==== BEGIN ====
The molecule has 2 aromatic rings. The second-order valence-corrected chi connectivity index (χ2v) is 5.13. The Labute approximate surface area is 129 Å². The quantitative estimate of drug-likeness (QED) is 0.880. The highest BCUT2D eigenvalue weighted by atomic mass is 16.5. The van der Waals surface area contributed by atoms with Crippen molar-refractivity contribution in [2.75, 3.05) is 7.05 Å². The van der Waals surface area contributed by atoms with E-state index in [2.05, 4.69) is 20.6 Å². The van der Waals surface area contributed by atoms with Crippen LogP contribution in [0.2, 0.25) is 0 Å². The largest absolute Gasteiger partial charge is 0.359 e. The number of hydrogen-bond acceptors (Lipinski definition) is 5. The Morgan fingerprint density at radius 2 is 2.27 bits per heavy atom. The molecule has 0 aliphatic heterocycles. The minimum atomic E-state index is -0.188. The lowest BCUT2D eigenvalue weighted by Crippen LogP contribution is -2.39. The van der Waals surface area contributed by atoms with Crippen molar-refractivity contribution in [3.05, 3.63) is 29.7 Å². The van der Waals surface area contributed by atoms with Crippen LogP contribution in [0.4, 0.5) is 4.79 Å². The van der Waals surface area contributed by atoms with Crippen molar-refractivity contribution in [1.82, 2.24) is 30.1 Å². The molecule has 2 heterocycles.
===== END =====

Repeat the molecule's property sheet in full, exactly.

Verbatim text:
The molecule has 2 aromatic rings. The second-order valence-corrected chi connectivity index (χ2v) is 5.13. The Labute approximate surface area is 129 Å². The quantitative estimate of drug-likeness (QED) is 0.880. The highest BCUT2D eigenvalue weighted by atomic mass is 16.5. The van der Waals surface area contributed by atoms with Crippen molar-refractivity contribution in [2.75, 3.05) is 7.05 Å². The van der Waals surface area contributed by atoms with E-state index in [2.05, 4.69) is 20.6 Å². The van der Waals surface area contributed by atoms with Crippen LogP contribution in [0.2, 0.25) is 0 Å². The largest absolute Gasteiger partial charge is 0.359 e. The number of hydrogen-bond acceptors (Lipinski definition) is 5. The Morgan fingerprint density at radius 2 is 2.27 bits per heavy atom. The molecule has 0 aliphatic heterocycles. The minimum atomic E-state index is -0.188. The lowest BCUT2D eigenvalue weighted by Crippen LogP contribution is -2.39. The van der Waals surface area contributed by atoms with Crippen molar-refractivity contribution in [3.05, 3.63) is 29.7 Å². The van der Waals surface area contributed by atoms with Crippen LogP contribution in [0.4, 0.5) is 4.79 Å². The van der Waals surface area contributed by atoms with Crippen molar-refractivity contribution in [1.82, 2.24) is 30.1 Å². The molecule has 2 heterocycles.